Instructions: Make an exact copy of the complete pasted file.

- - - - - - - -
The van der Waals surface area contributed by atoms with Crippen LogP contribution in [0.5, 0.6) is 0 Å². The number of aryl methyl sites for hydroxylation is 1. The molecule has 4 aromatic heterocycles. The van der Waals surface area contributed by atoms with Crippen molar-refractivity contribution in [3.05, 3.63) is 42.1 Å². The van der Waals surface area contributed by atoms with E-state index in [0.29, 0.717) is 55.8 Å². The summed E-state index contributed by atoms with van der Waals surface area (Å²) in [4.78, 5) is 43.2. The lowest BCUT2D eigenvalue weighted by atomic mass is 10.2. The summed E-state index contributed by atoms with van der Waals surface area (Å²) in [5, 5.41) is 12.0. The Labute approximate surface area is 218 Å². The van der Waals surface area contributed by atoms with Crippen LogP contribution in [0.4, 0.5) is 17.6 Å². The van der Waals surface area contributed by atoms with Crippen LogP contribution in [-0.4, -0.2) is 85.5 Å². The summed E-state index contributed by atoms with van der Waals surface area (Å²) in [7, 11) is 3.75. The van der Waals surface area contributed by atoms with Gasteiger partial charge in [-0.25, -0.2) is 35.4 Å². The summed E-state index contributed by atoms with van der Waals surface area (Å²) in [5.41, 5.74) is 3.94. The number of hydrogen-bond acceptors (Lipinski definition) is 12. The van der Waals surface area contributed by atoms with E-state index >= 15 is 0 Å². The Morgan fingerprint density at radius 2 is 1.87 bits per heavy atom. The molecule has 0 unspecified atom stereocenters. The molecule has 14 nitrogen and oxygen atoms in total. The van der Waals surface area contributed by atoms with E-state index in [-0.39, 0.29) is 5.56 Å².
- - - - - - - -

The van der Waals surface area contributed by atoms with Crippen LogP contribution in [0.5, 0.6) is 0 Å². The number of aryl methyl sites for hydroxylation is 1. The molecule has 4 aromatic heterocycles. The van der Waals surface area contributed by atoms with Crippen molar-refractivity contribution in [3.05, 3.63) is 42.1 Å². The van der Waals surface area contributed by atoms with E-state index in [0.29, 0.717) is 55.8 Å². The summed E-state index contributed by atoms with van der Waals surface area (Å²) in [4.78, 5) is 43.2. The lowest BCUT2D eigenvalue weighted by atomic mass is 10.2. The summed E-state index contributed by atoms with van der Waals surface area (Å²) in [5, 5.41) is 12.0. The Labute approximate surface area is 218 Å². The van der Waals surface area contributed by atoms with Crippen LogP contribution in [0.4, 0.5) is 17.6 Å². The van der Waals surface area contributed by atoms with Crippen LogP contribution in [-0.4, -0.2) is 85.5 Å². The summed E-state index contributed by atoms with van der Waals surface area (Å²) in [7, 11) is 3.75. The van der Waals surface area contributed by atoms with Gasteiger partial charge in [-0.25, -0.2) is 35.4 Å². The summed E-state index contributed by atoms with van der Waals surface area (Å²) in [5.41, 5.74) is 3.94. The number of hydrogen-bond acceptors (Lipinski definition) is 12. The van der Waals surface area contributed by atoms with E-state index >= 15 is 0 Å². The Morgan fingerprint density at radius 2 is 1.87 bits per heavy atom. The molecule has 0 unspecified atom stereocenters. The molecule has 14 nitrogen and oxygen atoms in total. The van der Waals surface area contributed by atoms with E-state index in [-0.39, 0.29) is 5.56 Å².